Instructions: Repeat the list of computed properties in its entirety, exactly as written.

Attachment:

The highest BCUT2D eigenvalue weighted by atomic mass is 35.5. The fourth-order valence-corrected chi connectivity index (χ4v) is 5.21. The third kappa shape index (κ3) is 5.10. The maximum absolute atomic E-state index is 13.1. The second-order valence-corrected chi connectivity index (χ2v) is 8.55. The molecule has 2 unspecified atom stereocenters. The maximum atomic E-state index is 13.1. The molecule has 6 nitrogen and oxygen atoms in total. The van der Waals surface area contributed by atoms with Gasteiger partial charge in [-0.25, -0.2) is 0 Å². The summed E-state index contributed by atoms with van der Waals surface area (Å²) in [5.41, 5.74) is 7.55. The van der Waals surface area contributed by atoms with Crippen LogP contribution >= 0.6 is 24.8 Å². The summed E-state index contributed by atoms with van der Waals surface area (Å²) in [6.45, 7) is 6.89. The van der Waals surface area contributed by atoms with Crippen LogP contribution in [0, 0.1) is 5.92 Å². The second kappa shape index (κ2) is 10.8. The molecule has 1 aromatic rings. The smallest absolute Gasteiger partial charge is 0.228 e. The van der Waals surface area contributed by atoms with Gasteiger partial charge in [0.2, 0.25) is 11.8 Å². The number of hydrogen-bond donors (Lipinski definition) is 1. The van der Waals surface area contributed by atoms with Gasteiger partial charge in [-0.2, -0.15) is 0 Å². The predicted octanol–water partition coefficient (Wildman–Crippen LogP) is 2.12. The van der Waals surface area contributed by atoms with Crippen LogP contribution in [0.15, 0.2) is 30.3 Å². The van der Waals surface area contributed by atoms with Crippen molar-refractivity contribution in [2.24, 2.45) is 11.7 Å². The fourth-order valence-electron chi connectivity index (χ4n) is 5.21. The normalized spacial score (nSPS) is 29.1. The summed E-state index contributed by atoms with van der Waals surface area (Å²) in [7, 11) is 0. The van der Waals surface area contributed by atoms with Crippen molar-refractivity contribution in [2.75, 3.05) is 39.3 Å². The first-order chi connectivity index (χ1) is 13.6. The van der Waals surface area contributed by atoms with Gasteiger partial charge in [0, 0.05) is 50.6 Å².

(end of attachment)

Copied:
The highest BCUT2D eigenvalue weighted by atomic mass is 35.5. The fourth-order valence-corrected chi connectivity index (χ4v) is 5.21. The third kappa shape index (κ3) is 5.10. The maximum absolute atomic E-state index is 13.1. The second-order valence-corrected chi connectivity index (χ2v) is 8.55. The molecule has 2 unspecified atom stereocenters. The maximum atomic E-state index is 13.1. The molecule has 6 nitrogen and oxygen atoms in total. The van der Waals surface area contributed by atoms with Gasteiger partial charge in [-0.25, -0.2) is 0 Å². The summed E-state index contributed by atoms with van der Waals surface area (Å²) in [5.41, 5.74) is 7.55. The van der Waals surface area contributed by atoms with Crippen LogP contribution >= 0.6 is 24.8 Å². The summed E-state index contributed by atoms with van der Waals surface area (Å²) in [6.45, 7) is 6.89. The van der Waals surface area contributed by atoms with Crippen LogP contribution in [0, 0.1) is 5.92 Å². The second kappa shape index (κ2) is 10.8. The molecule has 1 aromatic rings. The smallest absolute Gasteiger partial charge is 0.228 e. The van der Waals surface area contributed by atoms with Gasteiger partial charge in [0.2, 0.25) is 11.8 Å². The number of hydrogen-bond donors (Lipinski definition) is 1. The van der Waals surface area contributed by atoms with Gasteiger partial charge in [-0.2, -0.15) is 0 Å². The predicted octanol–water partition coefficient (Wildman–Crippen LogP) is 2.12. The van der Waals surface area contributed by atoms with Crippen LogP contribution in [0.15, 0.2) is 30.3 Å². The van der Waals surface area contributed by atoms with Crippen molar-refractivity contribution in [2.24, 2.45) is 11.7 Å². The fourth-order valence-electron chi connectivity index (χ4n) is 5.21. The normalized spacial score (nSPS) is 29.1. The summed E-state index contributed by atoms with van der Waals surface area (Å²) in [7, 11) is 0. The van der Waals surface area contributed by atoms with Crippen molar-refractivity contribution in [2.75, 3.05) is 39.3 Å². The first-order chi connectivity index (χ1) is 13.6. The van der Waals surface area contributed by atoms with Gasteiger partial charge in [0, 0.05) is 50.6 Å².